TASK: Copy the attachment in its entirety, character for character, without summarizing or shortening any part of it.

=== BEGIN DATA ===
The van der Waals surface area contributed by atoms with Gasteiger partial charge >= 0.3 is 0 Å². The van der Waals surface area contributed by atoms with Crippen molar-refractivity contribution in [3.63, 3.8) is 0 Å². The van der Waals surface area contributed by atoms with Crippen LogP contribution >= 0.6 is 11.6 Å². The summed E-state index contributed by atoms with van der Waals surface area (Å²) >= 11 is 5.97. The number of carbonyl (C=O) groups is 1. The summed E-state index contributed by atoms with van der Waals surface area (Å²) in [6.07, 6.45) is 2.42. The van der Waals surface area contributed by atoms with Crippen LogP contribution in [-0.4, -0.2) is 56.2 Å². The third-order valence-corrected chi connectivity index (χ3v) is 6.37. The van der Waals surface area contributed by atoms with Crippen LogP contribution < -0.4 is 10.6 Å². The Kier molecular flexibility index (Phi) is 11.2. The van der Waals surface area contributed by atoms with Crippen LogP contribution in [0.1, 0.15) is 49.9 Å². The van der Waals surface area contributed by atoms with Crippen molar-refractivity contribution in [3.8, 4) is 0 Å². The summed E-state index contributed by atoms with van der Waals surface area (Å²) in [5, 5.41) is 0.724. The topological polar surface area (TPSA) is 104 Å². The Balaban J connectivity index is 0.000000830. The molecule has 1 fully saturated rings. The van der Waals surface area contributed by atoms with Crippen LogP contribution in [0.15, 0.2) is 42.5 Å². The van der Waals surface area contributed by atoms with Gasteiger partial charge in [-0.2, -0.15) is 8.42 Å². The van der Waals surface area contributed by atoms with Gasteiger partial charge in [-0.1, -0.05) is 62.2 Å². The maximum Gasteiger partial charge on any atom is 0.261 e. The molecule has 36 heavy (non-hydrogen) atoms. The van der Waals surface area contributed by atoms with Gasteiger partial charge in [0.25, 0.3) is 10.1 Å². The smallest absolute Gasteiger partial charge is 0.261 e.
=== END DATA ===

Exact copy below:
The van der Waals surface area contributed by atoms with Gasteiger partial charge >= 0.3 is 0 Å². The van der Waals surface area contributed by atoms with Crippen molar-refractivity contribution in [3.63, 3.8) is 0 Å². The van der Waals surface area contributed by atoms with Crippen LogP contribution >= 0.6 is 11.6 Å². The summed E-state index contributed by atoms with van der Waals surface area (Å²) >= 11 is 5.97. The number of carbonyl (C=O) groups is 1. The summed E-state index contributed by atoms with van der Waals surface area (Å²) in [6.07, 6.45) is 2.42. The van der Waals surface area contributed by atoms with Crippen LogP contribution in [-0.4, -0.2) is 56.2 Å². The third-order valence-corrected chi connectivity index (χ3v) is 6.37. The van der Waals surface area contributed by atoms with Crippen LogP contribution < -0.4 is 10.6 Å². The Kier molecular flexibility index (Phi) is 11.2. The van der Waals surface area contributed by atoms with Crippen LogP contribution in [0.1, 0.15) is 49.9 Å². The van der Waals surface area contributed by atoms with Crippen molar-refractivity contribution in [3.8, 4) is 0 Å². The summed E-state index contributed by atoms with van der Waals surface area (Å²) in [5, 5.41) is 0.724. The topological polar surface area (TPSA) is 104 Å². The Balaban J connectivity index is 0.000000830. The molecule has 1 fully saturated rings. The van der Waals surface area contributed by atoms with Crippen LogP contribution in [0.15, 0.2) is 42.5 Å². The van der Waals surface area contributed by atoms with Gasteiger partial charge in [-0.2, -0.15) is 8.42 Å². The van der Waals surface area contributed by atoms with Gasteiger partial charge in [-0.1, -0.05) is 62.2 Å². The maximum Gasteiger partial charge on any atom is 0.261 e. The molecule has 36 heavy (non-hydrogen) atoms. The van der Waals surface area contributed by atoms with Gasteiger partial charge in [0.25, 0.3) is 10.1 Å². The smallest absolute Gasteiger partial charge is 0.261 e.